The general rule of thumb is that if you want to burn fat go for 12 to 15 reps but if you are looking to build strength go for 6 to 8 but with a slightly heavier weight. The thing you need to remember is that it doesn't matter how many reps you do if your form is wrong. If you're not doing the exercise correctly then you won't get the benefit and you could hurt yourself. If you're new to training, less reps done correctly with a lighter weight will give you a feel for technique and as you find your form you can start to add weight and increase reps.

Ask The PT: What weight should I be using?

The best test to see if you're using the right weight is to do 12 reps with it - if you can get through them easily, you're using something too light and you should go up. If you can't get to 12 then you're using something too heavy and should go down. If you can do 12 but it starts to get hard towards the end but you can still make it then you've got it about right.

I would say its better to start lighter and work your way up than start heavy and burn out before you finish your workout.

Ask The PT: How long do I need to recover?

Rest and recovery are incredibly important. Your body needs time to repair itself, if you are just starting out or pushing yourself to the next level your body is going to feel it and not allowing time for recovery will be detrimental to your progress.

Obviously the time you need to recover depends on the number of times you are training and the type of training you are doing but the best piece of advice I can give is to listen to your own body. We are all different and so take your cues from your body, but don't use it as an excuse not to push yourself.

Ask the PT: Is sleep important when I am training?

Simply, yes. Sleep is important not just for training but for all elements of your body and mind. Sleep not only aids recovery but also provides us with the time for our mind to switch off. You will find that an increase in activity will most likely help you to sleep better anyway but it is really important that you don't neglect this part of your routine.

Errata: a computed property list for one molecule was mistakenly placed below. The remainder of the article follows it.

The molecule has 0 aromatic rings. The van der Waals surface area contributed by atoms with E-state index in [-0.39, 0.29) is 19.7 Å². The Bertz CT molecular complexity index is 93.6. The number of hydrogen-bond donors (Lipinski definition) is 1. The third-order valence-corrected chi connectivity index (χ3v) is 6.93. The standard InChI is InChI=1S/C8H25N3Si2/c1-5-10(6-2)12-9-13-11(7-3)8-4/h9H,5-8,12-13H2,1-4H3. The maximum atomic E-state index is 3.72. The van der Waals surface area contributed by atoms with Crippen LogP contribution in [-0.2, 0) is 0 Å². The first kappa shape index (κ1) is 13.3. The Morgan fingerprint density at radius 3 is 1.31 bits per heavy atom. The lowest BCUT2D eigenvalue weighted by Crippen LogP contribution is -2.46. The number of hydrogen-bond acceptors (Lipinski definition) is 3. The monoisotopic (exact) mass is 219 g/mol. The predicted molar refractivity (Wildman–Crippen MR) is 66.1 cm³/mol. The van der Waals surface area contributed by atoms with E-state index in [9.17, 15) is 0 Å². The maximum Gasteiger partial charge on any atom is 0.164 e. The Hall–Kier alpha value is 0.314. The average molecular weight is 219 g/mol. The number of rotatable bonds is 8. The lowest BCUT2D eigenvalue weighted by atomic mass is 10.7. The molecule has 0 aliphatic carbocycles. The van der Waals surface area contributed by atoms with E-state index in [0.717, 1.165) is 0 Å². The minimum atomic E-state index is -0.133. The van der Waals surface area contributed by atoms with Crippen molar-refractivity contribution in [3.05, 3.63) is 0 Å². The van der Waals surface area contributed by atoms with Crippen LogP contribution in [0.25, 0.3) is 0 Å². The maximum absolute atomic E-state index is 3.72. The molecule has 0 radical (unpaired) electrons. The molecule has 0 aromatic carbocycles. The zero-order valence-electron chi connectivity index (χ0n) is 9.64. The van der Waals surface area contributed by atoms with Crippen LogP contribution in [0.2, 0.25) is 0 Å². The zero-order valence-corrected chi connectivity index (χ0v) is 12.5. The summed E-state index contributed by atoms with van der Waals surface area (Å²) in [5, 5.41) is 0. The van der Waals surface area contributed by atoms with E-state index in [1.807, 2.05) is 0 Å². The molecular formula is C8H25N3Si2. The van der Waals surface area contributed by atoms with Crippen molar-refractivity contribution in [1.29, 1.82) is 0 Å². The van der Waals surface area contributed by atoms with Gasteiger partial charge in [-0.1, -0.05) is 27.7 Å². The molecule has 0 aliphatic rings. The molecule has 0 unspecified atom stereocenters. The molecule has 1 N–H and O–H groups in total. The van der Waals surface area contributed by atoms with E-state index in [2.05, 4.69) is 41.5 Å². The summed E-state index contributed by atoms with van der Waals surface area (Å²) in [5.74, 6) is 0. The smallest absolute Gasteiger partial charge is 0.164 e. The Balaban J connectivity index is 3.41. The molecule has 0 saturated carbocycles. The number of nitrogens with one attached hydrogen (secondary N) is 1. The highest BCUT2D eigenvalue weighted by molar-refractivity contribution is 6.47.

Ask the PT: Should I take supplements?

We see more and more supplements appearing on the market and they do have their place to help you. The danger is that with so many readily available you could end up spending lots and for not much benefit. I would advise that you speak to your nutritionist or PT to seek their help on what you should be taking, also think about when you are taking them around your workouts to maximise the effect. I will be doing a blog on supplements in August but if you'd like some advice now get in touch.

Ask The PT: Do I need a Personal Trainer?

As a personal trainer, I recognise that its not always possible to have five PT sessions a week but there are benefits to having someone there to help you to achieve your targets.

If you are new to working out I would always advise that you have at least one session to make sure that you have a programme that is going to work for you - don't waste your time and energy doing something that isn't going to give you the results you are looking for.

If you are a seasoned gym goer you probably don't see the need, but there is a benefit to a monthly session with a PT to see if you can make some changes that will take you to the next level. I make use of personal trainers with my own training programme, otherwise I find that I become stagnant and can then get despondent.